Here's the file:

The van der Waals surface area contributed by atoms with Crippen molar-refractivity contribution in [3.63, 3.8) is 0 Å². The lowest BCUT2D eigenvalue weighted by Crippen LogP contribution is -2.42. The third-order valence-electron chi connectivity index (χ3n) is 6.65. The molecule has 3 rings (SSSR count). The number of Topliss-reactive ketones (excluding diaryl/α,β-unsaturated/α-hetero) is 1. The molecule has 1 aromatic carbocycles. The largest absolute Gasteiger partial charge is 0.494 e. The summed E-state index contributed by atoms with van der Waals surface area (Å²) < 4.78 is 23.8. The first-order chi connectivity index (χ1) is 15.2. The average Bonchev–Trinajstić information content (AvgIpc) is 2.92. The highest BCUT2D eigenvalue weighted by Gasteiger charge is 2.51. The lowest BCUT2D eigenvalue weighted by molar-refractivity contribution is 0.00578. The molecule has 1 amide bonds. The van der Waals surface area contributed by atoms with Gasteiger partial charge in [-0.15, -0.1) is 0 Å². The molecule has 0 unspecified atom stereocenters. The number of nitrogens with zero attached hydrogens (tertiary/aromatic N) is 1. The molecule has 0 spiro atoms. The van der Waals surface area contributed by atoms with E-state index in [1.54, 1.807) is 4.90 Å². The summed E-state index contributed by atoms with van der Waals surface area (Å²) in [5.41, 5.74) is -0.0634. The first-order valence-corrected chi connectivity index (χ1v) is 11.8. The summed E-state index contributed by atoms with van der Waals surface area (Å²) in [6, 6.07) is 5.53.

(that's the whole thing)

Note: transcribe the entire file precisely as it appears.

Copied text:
The van der Waals surface area contributed by atoms with Crippen molar-refractivity contribution in [3.63, 3.8) is 0 Å². The lowest BCUT2D eigenvalue weighted by Crippen LogP contribution is -2.42. The third-order valence-electron chi connectivity index (χ3n) is 6.65. The molecule has 3 rings (SSSR count). The number of Topliss-reactive ketones (excluding diaryl/α,β-unsaturated/α-hetero) is 1. The molecule has 1 aromatic carbocycles. The largest absolute Gasteiger partial charge is 0.494 e. The summed E-state index contributed by atoms with van der Waals surface area (Å²) < 4.78 is 23.8. The first-order chi connectivity index (χ1) is 15.2. The average Bonchev–Trinajstić information content (AvgIpc) is 2.92. The highest BCUT2D eigenvalue weighted by Gasteiger charge is 2.51. The lowest BCUT2D eigenvalue weighted by molar-refractivity contribution is 0.00578. The molecule has 1 amide bonds. The van der Waals surface area contributed by atoms with Gasteiger partial charge in [-0.15, -0.1) is 0 Å². The molecule has 0 unspecified atom stereocenters. The number of nitrogens with zero attached hydrogens (tertiary/aromatic N) is 1. The molecule has 0 spiro atoms. The van der Waals surface area contributed by atoms with E-state index in [1.54, 1.807) is 4.90 Å². The summed E-state index contributed by atoms with van der Waals surface area (Å²) in [5.41, 5.74) is -0.0634. The first-order valence-corrected chi connectivity index (χ1v) is 11.8. The summed E-state index contributed by atoms with van der Waals surface area (Å²) in [6, 6.07) is 5.53.